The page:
Travis Brenda rode a wave of public anger at lawmakers over changes to the state pension system to defeat Jonathan Shell, a powerful state legislator.
For the past six years, Travis Brenda voted like nearly everyone else in his part of rural central Kentucky. In 2012,2014 and 2016, he helped send Jonathan Shell to the State House of Representatives, re-electing him again and again as he eventually rose to House majority leader.
He watched as Mr. Shell and other politicians failed to add meaningful dollars to public education, embraced charter schools and cut state services. Then over a few hours on March 29,Mr. Shell helped introduce and pass a surprise 291-page plan to significantly overhaul the state’s struggling pension system that the governor later signed into law.
Suddenly, years of bubbling anger among state employees and teachers in Kentucky erupted in protests and chants at the Capitol, fueling a sustained backlash that helped lift Mr. Brenda to an unlikely victory on Tuesday night. Mr. Brenda, a first-time candidate and a math teacher, knocked off Mr. Shell, who had both name recognition and fund-raising prowess, by 123 votes in the Republican primary for House District 71.
“We trust those we elected to do the right thing,” Mr. Brenda, 43, who teaches at Rockcastle County High School in Mount Vernon, Ky., said in an interview on Wednesday morning. “What we are seeing is that they are not doing the right thing.”
In November, he will face Mary J. Renfro, a Democrat who serves on a local school board, in the general election in a part of Kentucky that President Trump easily won in 2016.
His breakthrough victory was the latest example of political firsts this year, powered by an impatient electorate infuriated with politicians from Mr. Trump on down. In Kentucky, at least 39 current and former educators ran for seats in the Legislature, while the story elsewhere has been the rise of female candidates. In Georgia, Stacey Abrams won the Democratic nomination for governor, becoming the first black woman to be a major party nominee for governor in the country. And in Texas, Lupe Valdez, a former Dallas County sheriff, won the Democratic nomination for governor, becoming the first Hispanic woman and first openly gay person to win a major party’s nomination for governor in the state.
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For Mr. Brenda, his campaign started, unofficially at least, at a back-to-school prayer service last August. He had thought about running for office, but he worried about losing his privacy and the potential toll on his family.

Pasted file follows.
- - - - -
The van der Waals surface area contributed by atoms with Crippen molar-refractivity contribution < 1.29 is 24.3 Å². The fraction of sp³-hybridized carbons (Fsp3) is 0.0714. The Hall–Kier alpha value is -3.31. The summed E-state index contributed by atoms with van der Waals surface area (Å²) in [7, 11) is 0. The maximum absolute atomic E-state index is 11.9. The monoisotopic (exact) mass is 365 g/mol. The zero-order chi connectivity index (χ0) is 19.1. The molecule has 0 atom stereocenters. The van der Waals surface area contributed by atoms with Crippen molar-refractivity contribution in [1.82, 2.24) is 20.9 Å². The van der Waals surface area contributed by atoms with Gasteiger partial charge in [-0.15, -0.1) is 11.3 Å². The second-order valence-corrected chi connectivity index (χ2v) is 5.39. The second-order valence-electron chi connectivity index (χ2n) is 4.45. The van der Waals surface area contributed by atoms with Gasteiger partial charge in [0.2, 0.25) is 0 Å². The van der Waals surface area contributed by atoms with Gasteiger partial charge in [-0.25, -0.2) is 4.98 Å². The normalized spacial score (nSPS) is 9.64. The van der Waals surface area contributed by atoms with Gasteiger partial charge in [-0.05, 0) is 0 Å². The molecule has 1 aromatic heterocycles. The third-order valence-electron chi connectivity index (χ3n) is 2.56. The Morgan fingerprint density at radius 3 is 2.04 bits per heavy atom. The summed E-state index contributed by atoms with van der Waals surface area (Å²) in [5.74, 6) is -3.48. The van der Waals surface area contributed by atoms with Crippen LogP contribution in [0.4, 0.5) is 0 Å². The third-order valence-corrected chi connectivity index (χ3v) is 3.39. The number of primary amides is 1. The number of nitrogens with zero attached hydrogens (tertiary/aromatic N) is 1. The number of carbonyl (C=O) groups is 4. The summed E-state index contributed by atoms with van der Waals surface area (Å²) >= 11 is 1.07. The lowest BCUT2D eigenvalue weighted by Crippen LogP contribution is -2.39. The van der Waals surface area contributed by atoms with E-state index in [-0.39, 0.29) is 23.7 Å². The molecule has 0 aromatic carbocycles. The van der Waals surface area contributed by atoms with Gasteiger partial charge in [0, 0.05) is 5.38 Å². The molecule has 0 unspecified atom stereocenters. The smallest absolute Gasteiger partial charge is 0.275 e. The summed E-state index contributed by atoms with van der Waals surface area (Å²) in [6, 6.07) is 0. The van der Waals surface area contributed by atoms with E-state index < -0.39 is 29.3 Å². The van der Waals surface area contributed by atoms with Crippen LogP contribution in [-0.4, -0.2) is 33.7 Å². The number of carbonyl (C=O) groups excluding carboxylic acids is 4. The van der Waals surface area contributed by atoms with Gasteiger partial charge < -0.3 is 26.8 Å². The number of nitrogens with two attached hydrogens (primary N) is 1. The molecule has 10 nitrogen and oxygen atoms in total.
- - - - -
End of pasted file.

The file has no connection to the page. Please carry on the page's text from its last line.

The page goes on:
But at the prayer service, he said he had a moment of clarity about his future.
“I felt like it was a word from God,” he said. “It really pointed the direction.”
He spoke to his wife, Judy, and their two children, Ashley and Benjamin, who all expressed support for his political ambitions. On January 17, he filed as a Republican in District 71, which includes parts of Madison County and all of Garrard and Rockcastle counties. He announced his candidacy on Facebook, and received little attention beyond his campaign page.
The odds were stacked against him. Leading up to Tuesday’s primary, Mr. Shell had a huge financial advantage. His campaign had raised $131,200, while Mr. Brenda had $16,100, according to state records.
At 30,Mr. Shell, a farmer, was among the youngest members of the Kentucky General Assembly and had strong support among his peers, who named him the House majority leader in 2017.Last year, Senator Mitch McConnell of Kentucky, the majority leader, called him “one of the most important Republicans in Kentucky.”
Then, as Mr. Brenda puts it, there was an awakening.
Kentucky teachers had watched as their peers in other states, upset about years of budget cuts, stormed out of classrooms and into the rotundas and grounds of State Capitols.
On March 29,Mr. Shell gave Kentucky teachers reason to pay attention. He helped write legislation to rework the state’s struggling pension system, which would affect educators and other public employees. It was introduced and approved in the State House on the same day — leaving no time for a public reading or to receive public input.
For current teachers, the pension bill placed a limit on the number of sick days that could be saved and used to increase retirement benefits. The most significant changes affect future teachers, whose pensions would be part of a new retirement plan and require them to work longer before receiving payments. Gov. Matt Bevin, a Republican, signed it into law on April 10.
Mr. Shell did not respond to requests for comment on Wednesday. In an interview two weeks ago, he played down the outrage over the pension law.
“We’re talking about a small fraction of people who are acting the way we are seeing,” Mr. Shell told The Associated Press . “The majority of people, whether it be teachers or the general public, people understand that we had a problem that we had to fix.”
It was clear Mr. Shell had miscalculated, Mr. Brenda said on Wednesday. About one-fifth of workers in District 71 are public employees, according to census figures, and Mr. Brenda said many of them are educators.
“It’s hard to find someone in Garrard, Rockcastle and western Madison counties that do not have some connection to a state employee,” he said. “That made the difference.”